PITTSBURGH &

Sidney Crosby's high ankle sprain will force him to miss Sunday's NHL All-Star game and six to eight weeks of the season, a major setback that means the Pittsburgh Penguins must play most of their remaining schedule without the league's marquee player.




Crosby, the leading All-Star vote-getter, injured his right ankle Friday during the Penguins' 3-0 loss to Tampa Bay. If he takes eight weeks to heal &

and the recovery time for such an injury can vary greatly &

he would return in mid-March, with only about three weeks of the schedule remaining.




"I was hoping three to four weeks would be the most," Crosby said, talking today for the first time since he was hurt.




Crosby said he must be careful not to rush back and "tweak it a lot, and then we're back to square one. ... Right now, it's all about healing."




Team physician Charles Burke confirmed the injury was a high ankle sprain, but Crosby said there was no bone damage, which would have meant an even longer layoff.




"It hasn't sunk in yet," the 20-year-old Crosby said of the injury, the worst he's had since he began his hockey career. "It's going to be mentally tough as we go along (and he can't play)."




The Penguins placed their captain on the injured list Monday, a procedural move that allowed them to add an extra forward for their final two games before the break. The move was retroactive to Friday.




Other athletes who have had a high ankle sprain &

it is common in the NFL &

say it is frustrating because rehabilitation alone can't cure it and considerable rest is needed.




"The pain has eased a little as it goes along," said Crosby, who can't do his normal conditioning and strength-building routine while he is hurt.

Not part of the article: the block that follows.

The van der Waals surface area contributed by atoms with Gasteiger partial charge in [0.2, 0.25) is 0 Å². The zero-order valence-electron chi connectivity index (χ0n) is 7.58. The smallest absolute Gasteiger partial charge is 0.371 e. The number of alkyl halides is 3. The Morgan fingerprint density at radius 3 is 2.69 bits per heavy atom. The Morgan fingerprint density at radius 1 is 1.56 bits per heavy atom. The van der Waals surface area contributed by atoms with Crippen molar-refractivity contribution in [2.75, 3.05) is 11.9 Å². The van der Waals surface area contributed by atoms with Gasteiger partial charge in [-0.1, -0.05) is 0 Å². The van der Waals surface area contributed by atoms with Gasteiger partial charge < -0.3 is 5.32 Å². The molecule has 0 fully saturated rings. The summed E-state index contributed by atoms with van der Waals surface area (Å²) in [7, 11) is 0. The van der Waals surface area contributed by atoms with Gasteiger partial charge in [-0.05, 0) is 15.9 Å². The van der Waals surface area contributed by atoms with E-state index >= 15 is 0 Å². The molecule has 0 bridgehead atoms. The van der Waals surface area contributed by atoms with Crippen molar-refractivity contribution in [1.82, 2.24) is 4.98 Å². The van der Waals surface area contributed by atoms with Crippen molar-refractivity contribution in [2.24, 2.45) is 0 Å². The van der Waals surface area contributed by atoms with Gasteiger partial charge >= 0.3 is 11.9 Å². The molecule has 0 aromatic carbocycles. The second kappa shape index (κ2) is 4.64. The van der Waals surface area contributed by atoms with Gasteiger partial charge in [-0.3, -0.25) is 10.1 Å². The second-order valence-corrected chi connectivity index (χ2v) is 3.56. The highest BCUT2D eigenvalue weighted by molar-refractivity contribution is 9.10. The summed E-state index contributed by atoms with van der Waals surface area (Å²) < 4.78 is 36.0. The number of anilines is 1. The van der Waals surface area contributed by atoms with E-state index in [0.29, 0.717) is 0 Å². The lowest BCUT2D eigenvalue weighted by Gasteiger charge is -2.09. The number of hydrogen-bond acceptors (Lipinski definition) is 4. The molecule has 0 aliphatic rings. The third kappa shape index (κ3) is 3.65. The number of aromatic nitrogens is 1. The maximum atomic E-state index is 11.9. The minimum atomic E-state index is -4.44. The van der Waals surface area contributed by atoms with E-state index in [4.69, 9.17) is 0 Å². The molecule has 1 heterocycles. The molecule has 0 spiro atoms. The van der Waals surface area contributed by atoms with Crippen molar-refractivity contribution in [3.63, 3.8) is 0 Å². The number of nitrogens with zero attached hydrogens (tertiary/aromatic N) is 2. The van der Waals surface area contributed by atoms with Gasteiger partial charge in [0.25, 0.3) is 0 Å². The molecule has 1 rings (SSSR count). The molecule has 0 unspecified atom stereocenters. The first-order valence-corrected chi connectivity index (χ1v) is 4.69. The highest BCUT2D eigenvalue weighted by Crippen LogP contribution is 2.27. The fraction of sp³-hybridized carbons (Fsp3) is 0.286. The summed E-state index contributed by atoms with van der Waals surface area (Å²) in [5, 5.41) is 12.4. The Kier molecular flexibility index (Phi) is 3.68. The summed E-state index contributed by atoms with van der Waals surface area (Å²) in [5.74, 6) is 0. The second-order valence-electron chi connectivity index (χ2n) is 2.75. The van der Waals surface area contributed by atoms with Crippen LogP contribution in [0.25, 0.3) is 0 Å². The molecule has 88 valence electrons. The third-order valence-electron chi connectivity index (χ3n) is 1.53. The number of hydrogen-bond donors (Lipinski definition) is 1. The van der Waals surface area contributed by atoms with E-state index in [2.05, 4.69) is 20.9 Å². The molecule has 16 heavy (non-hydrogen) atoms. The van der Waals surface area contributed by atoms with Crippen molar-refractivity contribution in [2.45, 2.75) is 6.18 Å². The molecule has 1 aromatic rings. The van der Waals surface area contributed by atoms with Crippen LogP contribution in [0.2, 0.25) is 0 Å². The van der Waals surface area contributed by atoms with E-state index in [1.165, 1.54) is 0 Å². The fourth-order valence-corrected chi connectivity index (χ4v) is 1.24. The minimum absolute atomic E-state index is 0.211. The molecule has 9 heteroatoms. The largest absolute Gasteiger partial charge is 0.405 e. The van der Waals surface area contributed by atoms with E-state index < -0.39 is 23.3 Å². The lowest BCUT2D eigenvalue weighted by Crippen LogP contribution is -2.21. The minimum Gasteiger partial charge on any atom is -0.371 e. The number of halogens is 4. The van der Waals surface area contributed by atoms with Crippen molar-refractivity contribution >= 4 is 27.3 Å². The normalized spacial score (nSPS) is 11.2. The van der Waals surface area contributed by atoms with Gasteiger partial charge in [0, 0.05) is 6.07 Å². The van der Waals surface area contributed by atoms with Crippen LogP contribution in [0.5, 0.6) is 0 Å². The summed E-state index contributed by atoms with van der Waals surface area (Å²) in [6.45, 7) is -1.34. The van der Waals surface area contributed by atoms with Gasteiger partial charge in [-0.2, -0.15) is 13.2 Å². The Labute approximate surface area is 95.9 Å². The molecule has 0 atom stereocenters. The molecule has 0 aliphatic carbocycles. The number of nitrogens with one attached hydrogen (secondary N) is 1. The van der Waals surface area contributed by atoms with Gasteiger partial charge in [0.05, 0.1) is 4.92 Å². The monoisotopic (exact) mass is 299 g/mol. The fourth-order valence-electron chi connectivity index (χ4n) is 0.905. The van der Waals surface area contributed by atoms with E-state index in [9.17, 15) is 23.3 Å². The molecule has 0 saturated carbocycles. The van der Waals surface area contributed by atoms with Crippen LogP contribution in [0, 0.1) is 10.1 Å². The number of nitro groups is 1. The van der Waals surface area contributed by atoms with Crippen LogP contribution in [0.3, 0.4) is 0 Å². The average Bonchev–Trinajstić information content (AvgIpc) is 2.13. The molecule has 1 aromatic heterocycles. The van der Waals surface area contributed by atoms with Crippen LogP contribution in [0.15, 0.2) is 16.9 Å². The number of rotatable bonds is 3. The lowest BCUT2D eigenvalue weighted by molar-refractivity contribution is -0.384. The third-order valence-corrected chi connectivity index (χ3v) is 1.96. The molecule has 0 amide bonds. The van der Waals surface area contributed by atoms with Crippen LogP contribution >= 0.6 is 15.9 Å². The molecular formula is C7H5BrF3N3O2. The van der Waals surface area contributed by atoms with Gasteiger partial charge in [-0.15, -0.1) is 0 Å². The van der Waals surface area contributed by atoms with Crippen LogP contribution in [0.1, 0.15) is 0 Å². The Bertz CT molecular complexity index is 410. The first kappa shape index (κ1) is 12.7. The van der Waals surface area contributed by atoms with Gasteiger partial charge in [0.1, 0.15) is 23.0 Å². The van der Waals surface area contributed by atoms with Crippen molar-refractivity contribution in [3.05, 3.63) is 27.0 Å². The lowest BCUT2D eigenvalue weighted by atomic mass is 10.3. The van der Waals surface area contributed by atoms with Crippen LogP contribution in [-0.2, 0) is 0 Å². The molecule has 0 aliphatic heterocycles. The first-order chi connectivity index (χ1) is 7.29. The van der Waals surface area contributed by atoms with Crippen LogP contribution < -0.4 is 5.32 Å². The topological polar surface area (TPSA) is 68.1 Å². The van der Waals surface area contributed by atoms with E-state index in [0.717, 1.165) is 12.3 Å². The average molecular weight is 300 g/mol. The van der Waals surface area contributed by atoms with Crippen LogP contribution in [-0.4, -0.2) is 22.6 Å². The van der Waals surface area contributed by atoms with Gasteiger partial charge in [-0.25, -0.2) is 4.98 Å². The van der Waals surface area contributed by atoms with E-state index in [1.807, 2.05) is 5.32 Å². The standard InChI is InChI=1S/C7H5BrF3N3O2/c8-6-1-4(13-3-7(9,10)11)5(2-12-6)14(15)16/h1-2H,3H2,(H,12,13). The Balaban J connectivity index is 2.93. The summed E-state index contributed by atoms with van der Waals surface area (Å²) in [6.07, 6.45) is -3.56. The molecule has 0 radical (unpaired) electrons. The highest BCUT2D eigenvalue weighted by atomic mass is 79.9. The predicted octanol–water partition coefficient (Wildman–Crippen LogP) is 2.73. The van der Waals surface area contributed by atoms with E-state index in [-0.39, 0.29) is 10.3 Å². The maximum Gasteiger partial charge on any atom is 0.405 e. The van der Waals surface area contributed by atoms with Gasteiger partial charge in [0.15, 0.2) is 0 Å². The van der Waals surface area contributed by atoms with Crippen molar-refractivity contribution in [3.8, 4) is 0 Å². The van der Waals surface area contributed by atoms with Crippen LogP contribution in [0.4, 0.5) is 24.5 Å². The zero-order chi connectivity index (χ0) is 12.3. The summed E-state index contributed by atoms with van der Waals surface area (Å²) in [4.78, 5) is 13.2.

Penguins goalie Marc-Andre Fleury, for example, has been out since Dec. 6 with a high ankle sprain and is not yet ready to return. When Fleury was hurt, it was estimated he would return in six to eight weeks, the same prognosis given Crosby.




"But I can't go into the dressing room pouting, or be in a grumpy mood," Crosby said. "I can't be coming in every day like that. I can't feel sorry for myself. I have to be there to support the team."




The Penguins, 10-1-2 in their last 13 games despite losing 6-5 in a shootout against Washington on Monday night, own a a one-point lead in the Atlantic Division, though they will lose it Tuesday night to the winner of the Devils-Flyers game.




Crosby, last season's NHL scoring champion and MVP, shared the league lead with 63 points (20 goals, 43 assists) when he was hurt while crashing into the boards Friday. The injury effectively eliminates any chance Crosby has of retaining his scoring title.




Crosby is disappointed he will miss Sunday's All-Star game in Atlanta.




Crosby's longest layoff from hockey until now was a two-week break with a shoulder injury during his amateur career. He broke his left foot last March, but played the final 21/2 weeks of the season and the Penguins' only playoff round without missing any games.